3. I could definitely agree with both of you. As great as LTE would be from a corporate and margin standpoint, I feel that there will be some backlash from consumers. I know from my own consumer perspective, I feel that at the rates I’m going to be paying for data to begin with, why should I be capped? so to speak. Verizon offers “tiered” data, with there 250mb plan or unlimited, but theres no usability with the 250mb plan. When you really break it down, that comes to a 9.99 service fee plus 1.99 per mb used, last I checked? But besides the point, we’re a data world, and the further things progress, the more data that will be consumed. Consumers aren’t going to want the need to tier their data, but instead have the luxury of unlimited. Buttt, at the same time, your point is completely valid Kevin. These are consumable resources like anything else. I think that until we can produce new technologies to boost both speeds and network bandwidth to exponential figures then they are now, there’s going to be a large grey area between the companies and consumer.

    • Shawn

      After reading your post I realize that I would rather have my speed capped, then my data amount… that seems like a much more reasonable way to go for both consumer and corporation… and basically is how they run their home internet service.

      How would this even work? If I am under this plan and don’t know the exact data transfer of something that I am about to access, I won’t access it. That will kill Google maps for me, Does google earth transfer data continuously, will I be notified when it is and be able to stop it? Google wave, Mobile IM, Pandora radio, Weather apps, Google calendar, Outlook, Facebook, Web Browsing in general and of course watching any video. Does my phone synch its time with a time server… if so what is the data cost of that?

      • I completely agree with you here. If operators are going to start charging based on data amounts they better start building in a function ON THE PHONE, not one that uses data bandwidth over the network, that is like the real-time meter outside your house counting your kilowatt usage for your monthly heating bill, or I will straight up just stop using mobile data services. I find them convenient, but not necessary. I imagine many people would go the same way. Charging based on speed has a lot of benefits. The operator knows the maximum amount of bandwidth to allot each customer so they don’t have to worry about congestion. The customer learns to expect a certain experience and as long as they get it they won’t complain. My home broadband connection works exactly like this. There are issues of physical limitations with radio frequencies of course, but, I don’t know, I have to believe there’s still enough to go around.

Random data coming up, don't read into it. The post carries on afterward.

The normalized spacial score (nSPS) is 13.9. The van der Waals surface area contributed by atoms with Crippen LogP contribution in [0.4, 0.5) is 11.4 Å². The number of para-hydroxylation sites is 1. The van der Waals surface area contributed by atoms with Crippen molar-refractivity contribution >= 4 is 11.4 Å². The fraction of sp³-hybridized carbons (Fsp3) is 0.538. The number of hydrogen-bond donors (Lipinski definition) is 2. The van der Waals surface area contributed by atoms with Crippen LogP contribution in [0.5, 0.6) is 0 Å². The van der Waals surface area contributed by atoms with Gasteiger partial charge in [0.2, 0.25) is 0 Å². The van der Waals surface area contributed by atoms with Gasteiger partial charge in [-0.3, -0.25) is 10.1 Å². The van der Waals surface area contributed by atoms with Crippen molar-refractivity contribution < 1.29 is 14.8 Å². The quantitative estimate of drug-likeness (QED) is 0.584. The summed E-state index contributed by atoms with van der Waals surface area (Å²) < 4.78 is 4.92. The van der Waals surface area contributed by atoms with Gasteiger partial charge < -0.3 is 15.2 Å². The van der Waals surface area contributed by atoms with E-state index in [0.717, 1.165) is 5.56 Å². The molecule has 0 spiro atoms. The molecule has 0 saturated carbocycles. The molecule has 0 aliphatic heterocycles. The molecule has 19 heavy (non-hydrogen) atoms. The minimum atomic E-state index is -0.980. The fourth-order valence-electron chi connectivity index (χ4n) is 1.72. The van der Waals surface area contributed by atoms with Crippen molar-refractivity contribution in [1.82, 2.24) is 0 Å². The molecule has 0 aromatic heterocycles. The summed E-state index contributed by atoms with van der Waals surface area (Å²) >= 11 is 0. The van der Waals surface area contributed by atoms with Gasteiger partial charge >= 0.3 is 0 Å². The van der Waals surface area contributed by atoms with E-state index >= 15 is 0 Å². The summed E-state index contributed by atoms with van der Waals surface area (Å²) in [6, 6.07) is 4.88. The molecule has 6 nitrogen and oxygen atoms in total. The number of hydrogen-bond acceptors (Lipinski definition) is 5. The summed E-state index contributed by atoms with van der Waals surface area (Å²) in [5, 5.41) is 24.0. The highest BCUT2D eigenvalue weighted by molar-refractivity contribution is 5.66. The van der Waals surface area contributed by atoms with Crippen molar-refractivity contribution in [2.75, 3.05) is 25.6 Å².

I’d rather pay for a guaranteed speed with unlimited access than a fixed amount of access that could come at a really slow pace.

  4. Shawn

    Comcast and Verizon internet seem to have little issues offering an ‘unlimited’ plan. I already have to constantly check my minutes to make sure I am within my bounds and adjust my plan accordinly… they want me to do the same with my data? I love verizons network, but they are already one of the more expensive carriers. When this gets implemented I am pretty sure it will be time to call it quits with Verizon. I would rather have a worse unlimited connection at a reasonable rate.

  5. Hortron

    I bet they’ll price it like they do with the text-messaging add on. You have tiers of 250, 500, 1500, and 5000 messages. If you go over your threshold within the billing cycle, you’ll get charged per message -OR- you can upgrade your plan mid-cycle.
    You are prorated for the starting and the ending plan. However, the over-threshold messages, before you upgraded, are still charged at the over threshold rate.

  6. The carriers need to realize that the future is a unlimited data only plan. Internet, text, phone… it’s all data. This will happen so get with the program!

    • Kent, indeed it is — or will be — all data; Verizon expects to offer voice over LTE in 2012. But I’m wondering how you expect the carriers to provide unlimited data to anyone and everyone. In a sense, mobile broadband is consumable utility — do you expect your electricity to be unlimited at a single price?

      Believe me, I’d like nothing more than unlimited data for all at a reasonable price. I just don’t see it possible in the near future, given the growth of demand outpacing that of supply.

      • Couldn’t the exact same thing be said about DSL or cable? We’ve moved to the point where the average in-home internet service charges based on speed rather than time spent online or amount downloaded. Why is it unreasonable to expect the same from a mobile provider?